There is no logic really to climbing a 14,114 foot (4302m) mountain. In the end it’s more about you. The promise of the view drives some, others approach it as a personal challenge. A few, in the case of Pikes Peak, might even get their “why” from the opportunity to experience something as curiously mundane as a donut. The reasons are myriad. Getting there is the point alone. Regardless of how you choose to do it. This past Saturday, I cycled up Pikes Peak, with a couple of friends. It was my first ever time up the mountain. Why? Because, well, I enjoy bicycling, I live in Colorado and Colorado has mountains. Lot’s of them. “I wonder what it’s like to ride up that mountain?” Simple as that.
The ride was physically demanding. The real cost being so much more than the twelve dollar highway toll. Along the way, Pikes Peak highway rewards you with a well maintained, smooth asphalt road and absolutely beautiful scenery. You can literally see for miles in almost any direction. High mountain lakes, a variety of pine trees and reddish-brown boulders that look like a real-life lunar landscape. Near the summit I kept hearing the “peep, peep” of some animal, low amongst the rocky terrain. I wondered if it was a marmot. In all my mountain riding I’ve yet to see one. I kept trying to sneak glances between labored pedal strokes but nothing.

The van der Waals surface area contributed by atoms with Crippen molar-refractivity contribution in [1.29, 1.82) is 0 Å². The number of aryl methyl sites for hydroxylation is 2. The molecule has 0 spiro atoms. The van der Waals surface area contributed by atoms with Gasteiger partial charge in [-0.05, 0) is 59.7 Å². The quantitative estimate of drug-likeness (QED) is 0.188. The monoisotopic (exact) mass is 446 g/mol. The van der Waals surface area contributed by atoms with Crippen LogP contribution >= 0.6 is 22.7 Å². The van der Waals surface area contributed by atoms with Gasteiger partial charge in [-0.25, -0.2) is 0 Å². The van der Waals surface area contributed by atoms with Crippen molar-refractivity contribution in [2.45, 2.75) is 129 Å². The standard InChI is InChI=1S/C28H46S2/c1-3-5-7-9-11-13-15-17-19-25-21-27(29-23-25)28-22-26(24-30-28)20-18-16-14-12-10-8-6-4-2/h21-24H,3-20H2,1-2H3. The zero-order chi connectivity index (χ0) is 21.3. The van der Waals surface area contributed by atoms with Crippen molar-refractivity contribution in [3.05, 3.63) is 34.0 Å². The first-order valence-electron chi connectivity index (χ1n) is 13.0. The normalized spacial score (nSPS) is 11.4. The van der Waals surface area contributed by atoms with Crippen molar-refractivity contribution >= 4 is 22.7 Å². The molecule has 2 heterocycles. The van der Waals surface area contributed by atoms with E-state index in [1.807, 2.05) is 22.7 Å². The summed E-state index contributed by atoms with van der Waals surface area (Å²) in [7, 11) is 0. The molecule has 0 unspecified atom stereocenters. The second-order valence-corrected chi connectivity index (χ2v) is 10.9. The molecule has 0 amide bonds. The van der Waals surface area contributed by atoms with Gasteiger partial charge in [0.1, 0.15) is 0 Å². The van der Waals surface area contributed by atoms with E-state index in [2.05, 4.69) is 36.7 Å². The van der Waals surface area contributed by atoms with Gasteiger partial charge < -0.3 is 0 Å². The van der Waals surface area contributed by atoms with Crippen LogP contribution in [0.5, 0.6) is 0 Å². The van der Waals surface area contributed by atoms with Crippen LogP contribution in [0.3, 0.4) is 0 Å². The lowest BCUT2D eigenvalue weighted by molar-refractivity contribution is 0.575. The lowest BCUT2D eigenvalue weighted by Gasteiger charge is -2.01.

The views from the summit are truly impressive. You can really understand how this mountain served as the impetus for the song, America the Beautiful. Too bad it is all but impossible to experience the summit of Pikes Peak without seeing the summit house. It too is truly impressive. Unfortunately, in every negative way possible. The summit house is in a word, nasty. An absolute embarrassment. I understand now that this is a known problem. Given the wonderful and architecturally significant Rustic Architecture tradition of the National Park Service how does such a dump sit atop “America’s Mountain?” No, you’ll just need to use your imagination, because I wasn’t about to waste a byte on that “building.” This is not that blog.
Considering all things, however, Pikes Peak was a wonderful experience. I’d definitely visit again. And I did read an article when I returned home that said the city of Colorado Springs is developing a plan to improve the summit experience. We can only hope so.